The July 21 letter written by Dave Rogers, M.D., regarding Cinda Becker's article, "Specialty cardiac hospitals treating less ill patients," suggested that the title is a self-evident presumption. I respectfully disagree, and found the article worthwhile. Many internists like myself might find it very logical to refer complex, ill cardiac patients to a specialty hospital if such hospitals accept these patients -- but who knows whether this happens without looking at the data?
Contrary to Dr. Rogers' assertion, it's not only "big hospitals . . . trying to protect their book of business" that are concerned by specialty facilities. Small and medium-sized general hospitals are the healthcare backbone of many communities; they accept all comers, providing hefty amounts of uncompensated care. These facilities are legitimately worried that specialty hospitals will woo the younger, less-complex, best-insured patients and turn away others.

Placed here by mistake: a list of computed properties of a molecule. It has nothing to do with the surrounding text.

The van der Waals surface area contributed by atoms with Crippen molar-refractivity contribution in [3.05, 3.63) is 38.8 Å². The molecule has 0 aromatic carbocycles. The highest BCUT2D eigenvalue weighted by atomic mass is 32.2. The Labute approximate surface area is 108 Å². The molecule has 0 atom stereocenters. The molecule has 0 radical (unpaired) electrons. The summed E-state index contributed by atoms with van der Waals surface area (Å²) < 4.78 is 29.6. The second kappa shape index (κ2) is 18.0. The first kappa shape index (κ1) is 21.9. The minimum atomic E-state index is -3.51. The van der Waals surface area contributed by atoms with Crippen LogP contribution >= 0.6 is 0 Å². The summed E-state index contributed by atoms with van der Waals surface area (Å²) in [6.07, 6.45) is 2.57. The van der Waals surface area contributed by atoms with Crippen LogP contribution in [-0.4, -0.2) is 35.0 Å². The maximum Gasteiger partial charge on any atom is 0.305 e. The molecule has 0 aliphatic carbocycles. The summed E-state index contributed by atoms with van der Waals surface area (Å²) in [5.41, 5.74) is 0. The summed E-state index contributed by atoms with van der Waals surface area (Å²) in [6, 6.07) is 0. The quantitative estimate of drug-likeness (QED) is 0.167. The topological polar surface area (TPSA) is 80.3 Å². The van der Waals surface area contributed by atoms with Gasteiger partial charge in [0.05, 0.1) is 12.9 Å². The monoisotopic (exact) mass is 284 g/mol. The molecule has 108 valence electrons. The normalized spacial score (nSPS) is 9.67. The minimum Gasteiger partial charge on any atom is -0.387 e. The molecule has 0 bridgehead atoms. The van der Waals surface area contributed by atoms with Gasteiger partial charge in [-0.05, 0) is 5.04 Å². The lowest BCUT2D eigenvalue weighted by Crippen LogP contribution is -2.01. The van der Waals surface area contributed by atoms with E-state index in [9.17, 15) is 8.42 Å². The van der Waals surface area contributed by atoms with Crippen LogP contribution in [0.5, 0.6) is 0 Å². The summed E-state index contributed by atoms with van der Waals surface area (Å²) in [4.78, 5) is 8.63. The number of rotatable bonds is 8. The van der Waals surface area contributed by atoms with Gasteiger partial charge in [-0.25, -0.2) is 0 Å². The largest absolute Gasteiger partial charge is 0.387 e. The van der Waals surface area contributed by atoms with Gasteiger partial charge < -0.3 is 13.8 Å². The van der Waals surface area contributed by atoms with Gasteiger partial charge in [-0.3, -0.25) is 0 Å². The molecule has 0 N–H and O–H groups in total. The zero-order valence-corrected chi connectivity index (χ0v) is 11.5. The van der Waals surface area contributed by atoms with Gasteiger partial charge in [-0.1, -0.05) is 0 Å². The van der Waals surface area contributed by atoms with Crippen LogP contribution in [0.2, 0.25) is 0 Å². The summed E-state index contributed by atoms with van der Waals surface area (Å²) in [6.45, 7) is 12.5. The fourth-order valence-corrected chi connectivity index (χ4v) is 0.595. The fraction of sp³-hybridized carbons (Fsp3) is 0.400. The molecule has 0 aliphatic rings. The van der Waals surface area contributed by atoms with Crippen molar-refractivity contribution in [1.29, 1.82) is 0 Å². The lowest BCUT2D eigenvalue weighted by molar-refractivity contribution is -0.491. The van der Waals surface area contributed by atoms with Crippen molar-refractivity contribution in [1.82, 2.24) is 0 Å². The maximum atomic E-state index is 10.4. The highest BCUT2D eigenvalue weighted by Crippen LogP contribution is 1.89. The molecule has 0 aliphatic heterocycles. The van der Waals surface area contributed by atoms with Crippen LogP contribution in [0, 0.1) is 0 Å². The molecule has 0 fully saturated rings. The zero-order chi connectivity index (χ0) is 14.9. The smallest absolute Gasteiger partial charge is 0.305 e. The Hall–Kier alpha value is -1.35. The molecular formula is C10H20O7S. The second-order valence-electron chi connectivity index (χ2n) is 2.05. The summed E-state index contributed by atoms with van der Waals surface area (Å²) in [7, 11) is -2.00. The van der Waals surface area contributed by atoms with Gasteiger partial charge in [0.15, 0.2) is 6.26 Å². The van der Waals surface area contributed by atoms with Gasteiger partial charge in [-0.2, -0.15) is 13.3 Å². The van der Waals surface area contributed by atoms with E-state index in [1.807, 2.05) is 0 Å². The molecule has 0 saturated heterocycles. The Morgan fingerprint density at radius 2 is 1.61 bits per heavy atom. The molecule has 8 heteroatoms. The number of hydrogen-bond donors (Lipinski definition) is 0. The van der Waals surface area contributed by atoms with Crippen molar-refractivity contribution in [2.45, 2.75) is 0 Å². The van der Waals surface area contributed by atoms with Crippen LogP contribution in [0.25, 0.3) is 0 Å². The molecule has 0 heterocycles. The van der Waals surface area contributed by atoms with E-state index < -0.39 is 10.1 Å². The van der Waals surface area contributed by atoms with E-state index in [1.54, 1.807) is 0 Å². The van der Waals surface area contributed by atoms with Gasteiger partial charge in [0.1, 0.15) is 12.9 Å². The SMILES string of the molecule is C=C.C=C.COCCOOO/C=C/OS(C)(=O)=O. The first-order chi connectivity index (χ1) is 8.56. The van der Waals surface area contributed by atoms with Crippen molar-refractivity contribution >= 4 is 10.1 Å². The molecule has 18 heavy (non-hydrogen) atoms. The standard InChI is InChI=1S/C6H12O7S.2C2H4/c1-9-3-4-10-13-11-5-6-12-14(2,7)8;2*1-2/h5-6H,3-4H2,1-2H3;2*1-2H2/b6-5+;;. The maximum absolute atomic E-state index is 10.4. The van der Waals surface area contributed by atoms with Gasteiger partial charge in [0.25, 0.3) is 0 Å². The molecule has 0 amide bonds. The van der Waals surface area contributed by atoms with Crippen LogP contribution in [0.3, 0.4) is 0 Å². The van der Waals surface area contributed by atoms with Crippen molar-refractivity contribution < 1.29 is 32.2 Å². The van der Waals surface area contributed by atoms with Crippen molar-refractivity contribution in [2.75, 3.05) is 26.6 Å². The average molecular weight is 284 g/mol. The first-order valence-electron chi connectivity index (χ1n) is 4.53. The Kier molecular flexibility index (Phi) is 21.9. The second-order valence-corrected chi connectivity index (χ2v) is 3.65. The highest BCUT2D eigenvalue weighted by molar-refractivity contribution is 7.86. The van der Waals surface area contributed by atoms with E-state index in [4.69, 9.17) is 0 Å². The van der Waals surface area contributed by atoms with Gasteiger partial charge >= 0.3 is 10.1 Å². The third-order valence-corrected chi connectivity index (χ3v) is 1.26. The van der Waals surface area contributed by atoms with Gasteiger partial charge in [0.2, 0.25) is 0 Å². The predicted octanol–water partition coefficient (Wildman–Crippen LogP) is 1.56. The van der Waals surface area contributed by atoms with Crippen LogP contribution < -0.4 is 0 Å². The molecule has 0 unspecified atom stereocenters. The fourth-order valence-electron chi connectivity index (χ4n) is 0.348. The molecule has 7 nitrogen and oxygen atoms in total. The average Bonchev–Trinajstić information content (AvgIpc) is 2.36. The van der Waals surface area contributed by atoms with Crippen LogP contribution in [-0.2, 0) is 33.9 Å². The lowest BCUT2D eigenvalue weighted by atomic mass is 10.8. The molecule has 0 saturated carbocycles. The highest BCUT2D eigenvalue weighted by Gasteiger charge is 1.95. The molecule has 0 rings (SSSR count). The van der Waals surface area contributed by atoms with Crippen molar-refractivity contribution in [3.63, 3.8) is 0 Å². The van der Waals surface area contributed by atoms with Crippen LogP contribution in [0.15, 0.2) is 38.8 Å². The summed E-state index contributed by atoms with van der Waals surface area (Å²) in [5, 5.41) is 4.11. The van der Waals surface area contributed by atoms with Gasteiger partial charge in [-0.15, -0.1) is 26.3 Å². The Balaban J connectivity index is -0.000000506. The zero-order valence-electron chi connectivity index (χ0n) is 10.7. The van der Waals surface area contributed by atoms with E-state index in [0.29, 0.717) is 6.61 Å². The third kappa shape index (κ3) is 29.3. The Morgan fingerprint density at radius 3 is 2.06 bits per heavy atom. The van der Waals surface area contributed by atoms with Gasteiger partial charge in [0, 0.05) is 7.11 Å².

The real problem is that differences in patient population, and therefore costs of treatment, are often inadequately reflected in reimbursement. It is important to investigate whether the severity of illness, or case-mix index, is substantially different. If the July 12 article's conclusions are valid, a variety of approaches could be used, for example, requiring specialty facilities to provide a minimum amount of care to uninsured or underinsured patients. In this regard, I found the article helpful.
Paul McKenney, M.D., private-practice internist, Warwick, R.I.